The Wisconsin Institute for Law & Liberty filed a complaint with the Wisconsin Elections Commission against the City Clerk of Racine for its use of mobile sites in the latest primary. This is the same primary that Robin Voss squeaked out a win by only 260 votes.
We reported that last week Wisconsin’s corrupted Speaker Robin Vos won the primary in his district by only 260 votes.
The city of Racine, Wisconsin’s use of Mobile sites violates state law directives regarding absentee ballots according to the Wisconsin Institute for Law & Liberty (WILL) which filed a complaint with the Wisconsin Elections Commission (WEC) against the City Clerk of Racine for employing mobile voting sites throughout the community.
The complaint, filed on behalf of a Racine voter, urges WEC to direct Racine to comply with applicable state laws that prevent mobile voting sites and ensure that the sites selected do not confer a partisan advantage.
- For more details on Racine’s election van and partisan advantage, see Stacking the Deck? Racine’s Mobile Voting Unit and Ward Partisanship by Will Flanders and Dylan Palmer
The Quote: WILL Deputy Counsel, Anthony LoCoco, said, “Racine’s use of mobile voting sites violates clear directives in state law on the collection of absentee ballots at alternative sites. WEC must make clear that Racine is violating the law and ensure that clerks across the state understand what is, and is not permitted in Wisconsin law.”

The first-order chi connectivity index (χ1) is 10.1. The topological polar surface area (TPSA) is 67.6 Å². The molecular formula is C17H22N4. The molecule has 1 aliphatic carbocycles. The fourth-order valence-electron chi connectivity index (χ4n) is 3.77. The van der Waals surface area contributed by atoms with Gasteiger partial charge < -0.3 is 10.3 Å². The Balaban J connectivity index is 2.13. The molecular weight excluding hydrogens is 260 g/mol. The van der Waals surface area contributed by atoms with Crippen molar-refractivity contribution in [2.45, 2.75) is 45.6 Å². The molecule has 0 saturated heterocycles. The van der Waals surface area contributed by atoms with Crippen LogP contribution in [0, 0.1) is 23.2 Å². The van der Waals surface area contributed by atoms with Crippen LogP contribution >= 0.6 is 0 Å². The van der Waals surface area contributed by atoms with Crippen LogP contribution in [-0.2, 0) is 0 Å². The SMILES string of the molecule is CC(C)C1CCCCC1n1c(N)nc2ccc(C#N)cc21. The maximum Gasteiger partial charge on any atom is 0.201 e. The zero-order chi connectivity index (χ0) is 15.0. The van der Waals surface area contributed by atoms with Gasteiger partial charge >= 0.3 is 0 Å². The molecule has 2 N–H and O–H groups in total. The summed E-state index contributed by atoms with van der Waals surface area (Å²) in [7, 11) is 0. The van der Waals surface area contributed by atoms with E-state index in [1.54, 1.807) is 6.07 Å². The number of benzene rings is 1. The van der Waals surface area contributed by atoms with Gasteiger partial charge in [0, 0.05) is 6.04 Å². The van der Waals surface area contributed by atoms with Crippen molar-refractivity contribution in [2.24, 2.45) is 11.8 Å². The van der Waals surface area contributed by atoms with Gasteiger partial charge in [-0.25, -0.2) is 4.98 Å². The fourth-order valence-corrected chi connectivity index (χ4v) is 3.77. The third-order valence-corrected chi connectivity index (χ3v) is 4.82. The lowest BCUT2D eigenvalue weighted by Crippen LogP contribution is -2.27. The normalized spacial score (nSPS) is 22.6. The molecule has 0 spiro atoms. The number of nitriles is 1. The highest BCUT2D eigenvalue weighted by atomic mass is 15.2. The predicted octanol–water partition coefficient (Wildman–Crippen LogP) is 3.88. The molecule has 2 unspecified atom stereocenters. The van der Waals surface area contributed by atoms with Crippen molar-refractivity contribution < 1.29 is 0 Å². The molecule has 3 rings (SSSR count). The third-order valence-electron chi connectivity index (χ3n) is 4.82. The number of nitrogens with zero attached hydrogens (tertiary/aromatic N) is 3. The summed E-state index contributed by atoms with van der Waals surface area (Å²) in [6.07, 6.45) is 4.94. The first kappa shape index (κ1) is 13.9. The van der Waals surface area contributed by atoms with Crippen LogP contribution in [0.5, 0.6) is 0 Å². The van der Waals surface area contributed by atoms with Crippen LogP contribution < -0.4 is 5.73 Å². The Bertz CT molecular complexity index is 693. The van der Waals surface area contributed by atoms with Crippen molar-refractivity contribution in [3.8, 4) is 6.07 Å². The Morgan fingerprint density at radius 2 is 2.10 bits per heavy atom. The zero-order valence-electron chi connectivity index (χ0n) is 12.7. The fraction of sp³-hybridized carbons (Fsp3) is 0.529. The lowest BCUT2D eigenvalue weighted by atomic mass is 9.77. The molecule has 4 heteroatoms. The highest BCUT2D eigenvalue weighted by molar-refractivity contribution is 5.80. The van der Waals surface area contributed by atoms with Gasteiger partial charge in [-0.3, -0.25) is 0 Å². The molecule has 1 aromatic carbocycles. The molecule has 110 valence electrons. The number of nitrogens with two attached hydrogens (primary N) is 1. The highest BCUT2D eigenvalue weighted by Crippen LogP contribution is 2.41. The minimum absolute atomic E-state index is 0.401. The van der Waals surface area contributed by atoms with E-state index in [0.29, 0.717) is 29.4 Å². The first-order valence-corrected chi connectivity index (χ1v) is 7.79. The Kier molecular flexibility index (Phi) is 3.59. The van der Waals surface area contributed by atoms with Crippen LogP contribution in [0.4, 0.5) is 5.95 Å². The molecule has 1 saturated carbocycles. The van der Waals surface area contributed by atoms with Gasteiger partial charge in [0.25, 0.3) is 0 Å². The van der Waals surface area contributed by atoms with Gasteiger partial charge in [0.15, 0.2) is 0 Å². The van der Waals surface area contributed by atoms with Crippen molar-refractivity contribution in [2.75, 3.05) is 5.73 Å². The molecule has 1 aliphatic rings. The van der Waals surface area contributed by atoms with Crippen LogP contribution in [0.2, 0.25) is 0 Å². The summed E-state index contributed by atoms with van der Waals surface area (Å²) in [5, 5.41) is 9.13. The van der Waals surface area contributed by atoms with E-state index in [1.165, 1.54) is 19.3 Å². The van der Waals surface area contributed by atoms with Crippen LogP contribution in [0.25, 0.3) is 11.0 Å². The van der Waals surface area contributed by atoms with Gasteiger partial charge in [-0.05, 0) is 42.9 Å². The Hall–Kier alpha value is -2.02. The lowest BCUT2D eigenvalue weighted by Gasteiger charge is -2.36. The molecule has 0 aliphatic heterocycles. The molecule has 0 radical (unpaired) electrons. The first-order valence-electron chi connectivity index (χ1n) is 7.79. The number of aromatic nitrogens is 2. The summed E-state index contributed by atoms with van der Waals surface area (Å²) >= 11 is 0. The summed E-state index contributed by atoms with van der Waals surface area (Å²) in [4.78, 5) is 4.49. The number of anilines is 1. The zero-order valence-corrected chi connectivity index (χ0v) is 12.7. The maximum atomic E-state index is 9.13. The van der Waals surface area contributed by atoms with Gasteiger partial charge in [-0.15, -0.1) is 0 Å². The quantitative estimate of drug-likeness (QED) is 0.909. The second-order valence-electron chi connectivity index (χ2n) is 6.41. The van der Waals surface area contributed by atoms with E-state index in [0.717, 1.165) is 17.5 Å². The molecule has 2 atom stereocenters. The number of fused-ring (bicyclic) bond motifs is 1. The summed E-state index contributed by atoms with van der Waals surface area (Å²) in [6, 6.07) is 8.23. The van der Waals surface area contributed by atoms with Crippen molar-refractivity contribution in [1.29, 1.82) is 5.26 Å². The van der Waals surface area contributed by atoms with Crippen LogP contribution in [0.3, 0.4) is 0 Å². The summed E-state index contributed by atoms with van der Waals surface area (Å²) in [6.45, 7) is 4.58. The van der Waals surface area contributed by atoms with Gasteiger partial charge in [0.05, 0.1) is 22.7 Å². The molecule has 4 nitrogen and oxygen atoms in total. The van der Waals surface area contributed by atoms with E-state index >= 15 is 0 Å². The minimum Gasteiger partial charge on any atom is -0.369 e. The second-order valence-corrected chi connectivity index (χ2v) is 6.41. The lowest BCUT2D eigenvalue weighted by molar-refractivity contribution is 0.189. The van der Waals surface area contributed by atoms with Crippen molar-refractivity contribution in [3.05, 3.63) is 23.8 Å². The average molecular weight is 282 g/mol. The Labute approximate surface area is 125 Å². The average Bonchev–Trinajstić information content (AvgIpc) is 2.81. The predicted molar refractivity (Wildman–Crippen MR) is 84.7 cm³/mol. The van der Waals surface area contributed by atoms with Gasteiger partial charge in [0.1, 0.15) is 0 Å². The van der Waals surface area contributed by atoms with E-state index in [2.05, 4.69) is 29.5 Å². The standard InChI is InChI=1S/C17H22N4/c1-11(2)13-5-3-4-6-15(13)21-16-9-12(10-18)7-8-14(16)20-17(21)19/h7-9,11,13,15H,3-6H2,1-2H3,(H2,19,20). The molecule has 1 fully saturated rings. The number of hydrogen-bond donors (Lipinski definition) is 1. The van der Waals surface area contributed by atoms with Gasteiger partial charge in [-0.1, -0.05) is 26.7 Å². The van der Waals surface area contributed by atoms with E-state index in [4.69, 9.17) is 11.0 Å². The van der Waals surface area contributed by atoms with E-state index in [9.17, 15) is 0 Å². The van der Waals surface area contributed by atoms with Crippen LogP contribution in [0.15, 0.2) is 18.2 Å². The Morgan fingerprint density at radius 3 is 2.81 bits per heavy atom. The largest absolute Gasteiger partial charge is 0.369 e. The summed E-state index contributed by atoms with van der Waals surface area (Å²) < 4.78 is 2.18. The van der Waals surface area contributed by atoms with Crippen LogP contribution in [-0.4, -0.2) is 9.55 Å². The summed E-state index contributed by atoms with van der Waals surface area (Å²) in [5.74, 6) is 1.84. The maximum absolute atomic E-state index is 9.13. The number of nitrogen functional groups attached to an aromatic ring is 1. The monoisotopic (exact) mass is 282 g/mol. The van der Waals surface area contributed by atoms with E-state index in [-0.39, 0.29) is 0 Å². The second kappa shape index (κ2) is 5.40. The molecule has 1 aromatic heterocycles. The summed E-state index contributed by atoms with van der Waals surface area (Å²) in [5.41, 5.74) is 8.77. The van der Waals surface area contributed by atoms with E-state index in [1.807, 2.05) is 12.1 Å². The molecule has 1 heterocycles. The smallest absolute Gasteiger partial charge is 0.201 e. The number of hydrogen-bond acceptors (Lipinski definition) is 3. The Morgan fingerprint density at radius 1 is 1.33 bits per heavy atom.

Wisconsin State Law: State law (Wis. Stat. § 6.855) provides that the office of the municipal clerk is the default location “to which voted absentee ballots shall be returned by electors for any election.”
But there may be circumstances when the clerk’s office is unavailable for early, in person absentee voting. In those cases the clerk may designate an alternate absentee ballot site or sites, but under state law “The designated site shall be located as near as practicable to the office of the municipal clerk or board of election commissioners and no site may be designated that affords an advantage to any political party.”
The point of the statute is to allow an alternate site or sites, if necessary, but to make sure that any and all such sites are as centrally located as the clerk’s office in City Hall and to make sure any site selected does not provide an advantage to any political party.
How Racine is Violating State Law: For the August 9th primary, the Racine City Clerk allowed 21 alternate absentee ballot locations (not centrally located but scattered throughout the city) and the majority of which provided an advantage to the Democratic Party because they were located in the most Democratic parts of the City. This is documented in a new WILL analysis.
Additionally, state law says that if a city uses alternate sites then “no function related to voting and return of absentee ballots that is to be conducted at the alternate site may be conducted in the office of the municipal clerk or board of election commissioners.”
For the August 9th primary, 21 sites were designated where an election van visited for 3 hours before moving to another site over the course of two weeks prior to election day. The Racine City Clerk allowed absentee voting at both the 21 alternate sites and at City Hall where the Clerk’s Office is located.
Finally, Wisconsin law contemplates that voting will occur in fixed locations like buildings and not in cars, vans, or buses. Racine’s use of an election van is inconsistent with this principle.
Previous lawsuits were reportedly either not heard or thrown out because a complaint wasn’t filed with WEC first.
Let’s hope that the campaign of Adam Steen, who nearly pulled out the victory uses this to have a legitimate election in this district.